On our farm, the orchard floor is the gateway to harnessing the tremendous power of living soil. We look at increasing the capacity of our farm’s ability to hold carbon through healthy plants and soil humification as having significance that reaches beyond our little corner of the world.
In conventional orchard settings, the orchard floor is a place where weeds grow and compete with trees for water and nutrients. Below this floor is the soil, viewed largely as a place where nutrients and moisture reside in sufficient or insufficient quantity. This view dictates an approach to orchard floor management which revolves around weed control in the form of an herbicide strip under the trees to keep them weed free, and soil amendments in the form of soluble synthetic fertilizers combined with irrigation to keep the soil moist. The alley ways are planted with grass and kept mowed tight, like a lawn for ease of equipment operation.
Our approach is more complex and integrated.
At the core of this work is increasing soil health through increasing soil organic matter, soil life and soil energy. One of the primary ways we do this is through the direct addition of fungal compost: medium-high carbon materials like ramial wood chips, bark mulch and straw breaking down slowly without heat in an unattended heap until it is filled with mats of white mycelium. We try as much as we can to use materials that are either a direct or indirect diversion from the waste stream.
It also informs our choice to use mulch for weed suppression under the trees. Mulch suppresses competition with the tree's feeder roots. It also help keep the soil moist.
Throughout the growing season some of the material breaks down into the soil. But much of it remains. In the late fall, after the leaves have fallen, we rake the mulch away from a narrow 24" strip between the trees.
We have two objectives here. The first is mice and voles! The orchard floor MUST be trim and bare going into the winter so there is no place for the critters to live. They will girdle and kill baby trees and 50 year old trees alike. (We've learned this the hard way)
The second objective is to mix the fallen leaves with the already decomposing mulch and move them to the drip edge of the tree where we can mow them up. Ironically, we call this orchard 'sanitation'. The process causes the leaves, which have dormant spores for pathogenic diseases, to be rapidly broken down by soil organisms. This drastically reduces disease pressure in the orchard for the next growing season and is a key component of our disease management program.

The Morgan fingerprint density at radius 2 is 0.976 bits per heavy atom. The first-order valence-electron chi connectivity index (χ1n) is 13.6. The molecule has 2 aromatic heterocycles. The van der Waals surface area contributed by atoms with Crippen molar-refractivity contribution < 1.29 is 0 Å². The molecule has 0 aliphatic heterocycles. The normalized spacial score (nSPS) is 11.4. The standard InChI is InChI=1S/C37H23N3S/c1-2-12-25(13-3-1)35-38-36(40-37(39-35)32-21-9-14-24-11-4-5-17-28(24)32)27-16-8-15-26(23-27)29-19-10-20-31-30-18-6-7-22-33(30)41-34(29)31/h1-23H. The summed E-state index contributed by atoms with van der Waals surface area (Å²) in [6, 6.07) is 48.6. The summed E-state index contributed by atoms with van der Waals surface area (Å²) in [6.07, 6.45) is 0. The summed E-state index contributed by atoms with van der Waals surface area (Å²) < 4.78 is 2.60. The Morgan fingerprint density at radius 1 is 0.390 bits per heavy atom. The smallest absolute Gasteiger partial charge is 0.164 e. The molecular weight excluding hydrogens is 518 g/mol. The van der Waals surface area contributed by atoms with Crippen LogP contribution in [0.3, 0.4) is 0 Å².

Another element we strive for in our orchard floor is a diverse forest edge/meadow ecosystem, a mix of grass and plants (weeds) which flower throughout the growing season and provide a continuous source of food for native bees and habitat for predictor insects. We practice a minimal amount of selective mowing: letting the alley ways grow up, flower and seed. This maximizes the carbon content of the mow-ings being returned to the soil and allows native plants to thrive amidst the grass.
In this understory meadow, we can find amazing plants like milk weed, red clover, wild strawberry and yarrow. With the diversity of plant and insect life come diversity in animal life…tree sparrows and turkeys hunting insects, coy wolves and raptors hunting mice. We want our orchard to be a life giving home to our plant and animal relatives.
Some plants we intentionally plant. In our new valley orchard, the trees will eventually be in sod because they are planted on full sized rootstocks. Here we planted comfrey in between trees along the row. Comfrey shades out grass (the main competition for the tree) and has a long deep tap root so it doesn’t compete with the trees top layer feeder roots. It’s a dynamic accumulator, pulling calcium from lower soil layers and concentrating it in the leaves. Each year, the plant dies back twice, leaving the leave to sit, like mineral rich mulch.
We believe that a path to plant, animal and planet health begins with the soil and that this health translates into a successful orchard ecosystem and high quality cider fruit.